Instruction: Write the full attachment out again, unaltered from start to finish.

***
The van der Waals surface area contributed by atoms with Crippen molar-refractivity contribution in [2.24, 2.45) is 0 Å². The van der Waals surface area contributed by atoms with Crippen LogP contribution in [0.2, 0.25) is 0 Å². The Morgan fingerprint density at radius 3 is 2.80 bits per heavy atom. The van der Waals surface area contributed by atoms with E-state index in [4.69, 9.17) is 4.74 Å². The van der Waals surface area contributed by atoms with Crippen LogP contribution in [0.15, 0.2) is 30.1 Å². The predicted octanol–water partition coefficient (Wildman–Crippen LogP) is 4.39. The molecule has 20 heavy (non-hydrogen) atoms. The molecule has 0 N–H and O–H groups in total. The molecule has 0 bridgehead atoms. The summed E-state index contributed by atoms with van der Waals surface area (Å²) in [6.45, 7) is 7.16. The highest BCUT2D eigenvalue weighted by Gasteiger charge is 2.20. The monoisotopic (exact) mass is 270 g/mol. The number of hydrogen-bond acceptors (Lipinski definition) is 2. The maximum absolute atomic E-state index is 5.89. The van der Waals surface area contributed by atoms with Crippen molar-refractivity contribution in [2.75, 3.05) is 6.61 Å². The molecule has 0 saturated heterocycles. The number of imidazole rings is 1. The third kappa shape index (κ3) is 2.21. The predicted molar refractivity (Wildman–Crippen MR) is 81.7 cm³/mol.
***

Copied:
The van der Waals surface area contributed by atoms with Crippen molar-refractivity contribution in [2.24, 2.45) is 0 Å². The van der Waals surface area contributed by atoms with Crippen LogP contribution in [0.2, 0.25) is 0 Å². The Morgan fingerprint density at radius 3 is 2.80 bits per heavy atom. The van der Waals surface area contributed by atoms with E-state index in [4.69, 9.17) is 4.74 Å². The van der Waals surface area contributed by atoms with Crippen LogP contribution in [0.15, 0.2) is 30.1 Å². The predicted octanol–water partition coefficient (Wildman–Crippen LogP) is 4.39. The molecule has 20 heavy (non-hydrogen) atoms. The molecule has 0 N–H and O–H groups in total. The molecule has 0 bridgehead atoms. The summed E-state index contributed by atoms with van der Waals surface area (Å²) in [6.45, 7) is 7.16. The highest BCUT2D eigenvalue weighted by Gasteiger charge is 2.20. The monoisotopic (exact) mass is 270 g/mol. The number of hydrogen-bond acceptors (Lipinski definition) is 2. The maximum absolute atomic E-state index is 5.89. The van der Waals surface area contributed by atoms with Crippen molar-refractivity contribution in [2.75, 3.05) is 6.61 Å². The molecule has 0 saturated heterocycles. The number of imidazole rings is 1. The third kappa shape index (κ3) is 2.21. The predicted molar refractivity (Wildman–Crippen MR) is 81.7 cm³/mol.